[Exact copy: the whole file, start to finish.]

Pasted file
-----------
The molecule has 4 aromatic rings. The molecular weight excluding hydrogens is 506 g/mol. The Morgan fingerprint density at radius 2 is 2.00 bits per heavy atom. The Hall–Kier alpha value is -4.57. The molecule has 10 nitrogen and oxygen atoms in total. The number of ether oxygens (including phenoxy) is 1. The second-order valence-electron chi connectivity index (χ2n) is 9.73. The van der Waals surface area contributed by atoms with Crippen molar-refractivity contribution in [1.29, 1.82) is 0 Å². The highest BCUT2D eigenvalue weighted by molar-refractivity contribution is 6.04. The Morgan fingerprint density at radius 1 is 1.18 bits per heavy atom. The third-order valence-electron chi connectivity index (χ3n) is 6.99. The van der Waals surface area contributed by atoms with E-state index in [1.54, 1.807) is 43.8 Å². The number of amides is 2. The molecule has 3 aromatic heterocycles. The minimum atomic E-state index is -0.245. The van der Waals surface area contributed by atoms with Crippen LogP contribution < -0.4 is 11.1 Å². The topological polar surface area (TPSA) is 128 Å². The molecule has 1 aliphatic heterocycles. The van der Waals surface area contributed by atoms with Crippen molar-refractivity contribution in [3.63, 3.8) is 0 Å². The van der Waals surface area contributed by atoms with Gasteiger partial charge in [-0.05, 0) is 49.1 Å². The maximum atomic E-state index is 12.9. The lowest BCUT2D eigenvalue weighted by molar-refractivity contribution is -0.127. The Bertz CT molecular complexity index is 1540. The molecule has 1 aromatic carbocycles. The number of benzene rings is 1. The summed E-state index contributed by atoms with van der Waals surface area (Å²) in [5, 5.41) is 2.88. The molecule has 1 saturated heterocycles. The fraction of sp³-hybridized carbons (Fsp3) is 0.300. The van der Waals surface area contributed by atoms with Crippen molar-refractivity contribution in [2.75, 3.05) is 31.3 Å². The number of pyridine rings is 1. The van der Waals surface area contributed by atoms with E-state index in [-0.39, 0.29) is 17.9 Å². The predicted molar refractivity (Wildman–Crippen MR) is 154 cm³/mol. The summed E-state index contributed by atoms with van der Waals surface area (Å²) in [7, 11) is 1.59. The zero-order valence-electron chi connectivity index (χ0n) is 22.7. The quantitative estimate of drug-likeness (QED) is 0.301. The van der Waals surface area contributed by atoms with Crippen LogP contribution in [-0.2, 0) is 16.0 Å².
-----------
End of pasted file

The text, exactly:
The molecule has 4 aromatic rings. The molecular weight excluding hydrogens is 506 g/mol. The Morgan fingerprint density at radius 2 is 2.00 bits per heavy atom. The Hall–Kier alpha value is -4.57. The molecule has 10 nitrogen and oxygen atoms in total. The number of ether oxygens (including phenoxy) is 1. The second-order valence-electron chi connectivity index (χ2n) is 9.73. The van der Waals surface area contributed by atoms with Crippen molar-refractivity contribution in [1.29, 1.82) is 0 Å². The highest BCUT2D eigenvalue weighted by molar-refractivity contribution is 6.04. The Morgan fingerprint density at radius 1 is 1.18 bits per heavy atom. The third-order valence-electron chi connectivity index (χ3n) is 6.99. The van der Waals surface area contributed by atoms with E-state index in [1.54, 1.807) is 43.8 Å². The number of amides is 2. The molecule has 3 aromatic heterocycles. The minimum atomic E-state index is -0.245. The van der Waals surface area contributed by atoms with Crippen LogP contribution < -0.4 is 11.1 Å². The topological polar surface area (TPSA) is 128 Å². The molecule has 1 aliphatic heterocycles. The van der Waals surface area contributed by atoms with Crippen molar-refractivity contribution in [3.63, 3.8) is 0 Å². The van der Waals surface area contributed by atoms with Gasteiger partial charge in [-0.05, 0) is 49.1 Å². The maximum atomic E-state index is 12.9. The lowest BCUT2D eigenvalue weighted by molar-refractivity contribution is -0.127. The Bertz CT molecular complexity index is 1540. The molecule has 1 aromatic carbocycles. The number of benzene rings is 1. The summed E-state index contributed by atoms with van der Waals surface area (Å²) in [5, 5.41) is 2.88. The molecule has 1 saturated heterocycles. The fraction of sp³-hybridized carbons (Fsp3) is 0.300. The van der Waals surface area contributed by atoms with Crippen molar-refractivity contribution in [2.75, 3.05) is 31.3 Å². The number of pyridine rings is 1. The van der Waals surface area contributed by atoms with E-state index in [-0.39, 0.29) is 17.9 Å². The predicted molar refractivity (Wildman–Crippen MR) is 154 cm³/mol. The summed E-state index contributed by atoms with van der Waals surface area (Å²) in [7, 11) is 1.59. The zero-order valence-electron chi connectivity index (χ0n) is 22.7. The quantitative estimate of drug-likeness (QED) is 0.301. The van der Waals surface area contributed by atoms with Crippen LogP contribution in [-0.2, 0) is 16.0 Å².